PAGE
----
In a global cannabis commercial market, Protected Designations of Origin will also verify the source of Afghani charas Lebanese Blonde hashish, Thai sticks, Panama Red marijuana, Santa Marta Gold, Moroccan hashish, Nepali temple balls, Mani Karan Malai, etc., etc. In each of these appellation protected regions the local heritage cannabis cultivators will be able to obtain the true market value for their craft cannabis products.

Where there is ample sun and water, as well as proximity to transport hubs, we are already seeing extensive climate controlled green-houses cropping up on agricultural land in California. With supplemental lighting and light deprivation coverings, they are harvesting three crops a year. This supplies raw material for extracts, tinctures, topicals, edibles, beverages and concentrates. These are uses which do not need the highest quality inputs, since the cannabis they produce will be for manufacturing. In addition to full plant extracts, the numerous compounds will be separated, blended, and combined with non-cannabis ingredients, such as herbs and terpenes grown or produced elsewhere. These may or may not be organic, but hopefully will be pesticide free. This greenhouse crop will also be a cannabis commodity similar to hemp.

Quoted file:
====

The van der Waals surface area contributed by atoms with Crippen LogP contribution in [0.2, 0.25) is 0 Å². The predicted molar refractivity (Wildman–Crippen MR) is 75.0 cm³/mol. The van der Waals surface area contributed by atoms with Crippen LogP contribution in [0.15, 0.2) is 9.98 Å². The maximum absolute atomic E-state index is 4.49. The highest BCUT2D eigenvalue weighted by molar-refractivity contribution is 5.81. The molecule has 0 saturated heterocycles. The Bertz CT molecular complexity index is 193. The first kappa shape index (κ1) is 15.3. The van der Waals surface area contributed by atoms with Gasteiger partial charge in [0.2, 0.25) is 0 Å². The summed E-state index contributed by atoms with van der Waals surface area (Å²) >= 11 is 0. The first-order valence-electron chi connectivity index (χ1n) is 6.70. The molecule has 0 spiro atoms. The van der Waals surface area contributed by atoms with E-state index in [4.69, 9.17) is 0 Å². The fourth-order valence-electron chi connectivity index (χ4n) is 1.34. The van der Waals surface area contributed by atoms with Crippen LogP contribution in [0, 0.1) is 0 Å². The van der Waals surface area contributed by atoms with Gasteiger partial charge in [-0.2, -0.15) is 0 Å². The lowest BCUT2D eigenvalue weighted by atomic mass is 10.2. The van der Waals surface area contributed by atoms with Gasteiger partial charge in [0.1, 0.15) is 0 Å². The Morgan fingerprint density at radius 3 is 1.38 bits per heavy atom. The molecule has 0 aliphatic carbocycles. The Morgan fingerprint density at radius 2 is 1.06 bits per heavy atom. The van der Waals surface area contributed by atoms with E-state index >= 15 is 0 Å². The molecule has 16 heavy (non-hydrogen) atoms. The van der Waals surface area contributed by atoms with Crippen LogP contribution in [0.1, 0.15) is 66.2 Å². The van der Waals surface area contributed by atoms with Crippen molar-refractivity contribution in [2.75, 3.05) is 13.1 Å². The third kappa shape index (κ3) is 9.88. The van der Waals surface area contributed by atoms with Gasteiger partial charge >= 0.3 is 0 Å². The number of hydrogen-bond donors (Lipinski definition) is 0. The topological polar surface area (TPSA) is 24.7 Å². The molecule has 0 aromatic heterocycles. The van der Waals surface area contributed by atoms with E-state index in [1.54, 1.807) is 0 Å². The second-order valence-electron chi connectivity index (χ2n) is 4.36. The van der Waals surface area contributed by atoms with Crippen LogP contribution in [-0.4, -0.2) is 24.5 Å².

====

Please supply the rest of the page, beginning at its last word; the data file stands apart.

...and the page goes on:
The recreational/inspirational market will present a broad spectrum from vape pens, to oil rigs to pre-rolls to pure flowers, from cheap to dear. Again, mass produced green-house cannabis will supply most of this market. Although the percentage of the market that pure flower retains will shrink drastically, the expansion to a world market will guarantee a sizable niche for well-branded cultivators with the highest quality product. They will survive by catering to the sophisticated connoisseur market, much like Cuban cigars, craft breweries, and boutique wineries.

So now, the whole reason I started writing this blog is to determine if there is a future for the growers of the Emerald Triangle. How many organic artisanal small crop cannabis cultivators will really be needed in a totally open national and international market? If we can ship Mendocino’s finest quality flowers and products all over the world, how many farms will be supported by this commerce?

I wrote a blog a while ago (sorry if this is repetitious) where I noted that the Sheriff of Mendocino County testified to a Grand Jury in 2010 that, in his estimation, there were over five million plants in the county. As I pointed out, with each plant yielding one pound of manicured flower selling for $1000 a pound, the total county revenue from cannabis would have been five billion dollars. According to folklore statistics, about 10,000 farms produced this. Humboldt was similarly credited with 15,000 farmers. So, by inductive logic, one would expect Humboldt to produce a crop worth about 7.5 billion dollars, on the wholesale market; together it was assumed to be 12 to 15 billion dollars, just for these two counties! [For comparison, the second largest agricultural crop in California is dairy, which brings in about six billion dollars annually.]